In The Know: Stitt names transition team; coalition opposes new Green Card restrictions; Medicaid expansion in more red states…

In The KnowIn The Know is your daily briefing on Oklahoma policy-related news. Inclusion of a story does not necessarily mean endorsement by the Oklahoma Policy Institute. Click here to subscribe to In The Know and see past editions.

In The News

Stitt announces transition team: Marc Nuttle, a Norman attorney with decades of experience in national Republican politics, will lead the transition team of Gov.-elect Kevin Stitt, who enters office in two months. Nuttle, 69, formerly served as executive director of the National Republican Congressional Committee and was national campaign manager for televangelist Pat Robertson’s presidential bid in 1988. Stitt’s campaign announced Nuttle as the transition team chairman on Tuesday, along with eight other individuals who will help the governor-elect hire senior staff and fill seven issue-centered advisory committees. [NewsOK]

Medical Monday: A focus on the newly formed Coalition for the Future of Oklahoma Families: On this edition of our program, we’re discussing a recent DHS-related proposal put forth by the Trump Administration as well as local efforts to challenge this proposal. The proposal in question would change the accepted federal definition of Public Charge, which is a term used by immigration officials to refer to certain legal immigrants who are able to receive government benefits like food assistance, housing assistance, and health care. [Public Radio Tulsa] Advocacy Alert: Families shouldn’t be punished for accepting help when they need it. [OK Policy]

Tulsa faith leaders join caravan to ‘bear witness’ to teenage migrants detained at Mexican border: A group of Tulsa faith leaders are joining a caravan headed to the nation’s southern border to rally at a shelter used to house teenagers who are seeking asylum in the U.S.Stephanie Marshall, director of education at Tulsa’s Temple Israel, said they are traveling with faith leaders and congregants from around the United States to the Texas border town of Tornillo, “bearing witness” to the living conditions of teenage migrants detained there. [Tulsa World]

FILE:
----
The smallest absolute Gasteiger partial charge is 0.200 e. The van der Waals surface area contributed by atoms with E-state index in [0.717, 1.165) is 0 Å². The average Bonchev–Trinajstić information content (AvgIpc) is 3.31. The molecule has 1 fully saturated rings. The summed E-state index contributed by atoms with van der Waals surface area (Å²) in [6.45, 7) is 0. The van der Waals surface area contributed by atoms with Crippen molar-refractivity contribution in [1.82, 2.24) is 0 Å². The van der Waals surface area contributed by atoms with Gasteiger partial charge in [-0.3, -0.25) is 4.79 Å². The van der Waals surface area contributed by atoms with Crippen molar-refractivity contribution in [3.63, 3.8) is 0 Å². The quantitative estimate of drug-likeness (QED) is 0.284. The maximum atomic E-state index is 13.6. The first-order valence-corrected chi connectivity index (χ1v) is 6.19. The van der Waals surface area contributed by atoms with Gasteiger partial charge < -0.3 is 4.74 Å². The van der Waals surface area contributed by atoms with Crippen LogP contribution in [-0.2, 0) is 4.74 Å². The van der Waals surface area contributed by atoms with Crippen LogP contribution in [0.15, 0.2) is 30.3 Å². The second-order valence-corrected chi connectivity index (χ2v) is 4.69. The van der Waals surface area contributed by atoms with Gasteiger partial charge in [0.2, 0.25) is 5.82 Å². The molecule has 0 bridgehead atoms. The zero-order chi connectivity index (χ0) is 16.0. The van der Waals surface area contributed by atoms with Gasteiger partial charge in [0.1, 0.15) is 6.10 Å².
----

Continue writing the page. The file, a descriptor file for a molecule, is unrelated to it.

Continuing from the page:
Post midterm win, Medicaid backers eye expansion in more red states: Backers of Medicaid expansion in a number of red states see hope from voter initiatives in Idaho, Utah and Nebraska and are mulling whether they too can override opposition from their Republican leaders. Voters in those three states last week cast their ballots to broaden access the federal health program to a greater spade of low-income individuals. [Healthcare Dive]

After closely watched campaigns, teachers notch wins and losses — but for some, the fight isn’t over yet: Across the country, teachers ran for office this year, inspiring almost as many underdog campaign stories as Texas’s Beto O’Rourke and drawing widespread attention to state legislative races that otherwise wouldn’t break into national headlines. When the votes were counted, educators scored some notable wins, but it was far from a sweep for teacher candidates. [The 74]

New 1st District Congressman Kevin Hern sworn in: Oklahoma’s 1st District is again represented in Congress after newly elected Kevin Hern was sworn in Tuesday evening.Hern, a Republican, was elected Nov. 6 to succeed Jim Bridenstine, who resigned last spring to become head of the National Aeronautics and Space Administration.Hern was able to take office immediately, instead of in January when the new Congress convenes, because the seat has been open. [Tulsa World]

Individual income tax collections lift October general revenue fund receipt: State government’s general revenue fund receipts beat projections by 2 percent in October and were 19 percent ahead of the same month a year ago, the Office of Management and Enterprise Services said Tuesday.The growth was driven by strong net individual income tax revenue, which came in at $187.9 million. That was $16 million, or 9.3 percent, above the estimate for the month, and 15.5 percent above the same month a year ago. [Tulsa World]

Former state park manager calls for investigation following lease to private company: A year after state tourism officials warned lawmakers that half of Oklahoma’s state parks could be shuttered if the department saw drastic budget cuts, one of those parks is now being operated by a private company. Earlier this year, the Oklahoma Department of Tourism and Recreation turned over operations at Red Rock Canyon State Park to a company owned by Rick Thiel, a Hinton businessman. [NewsOK]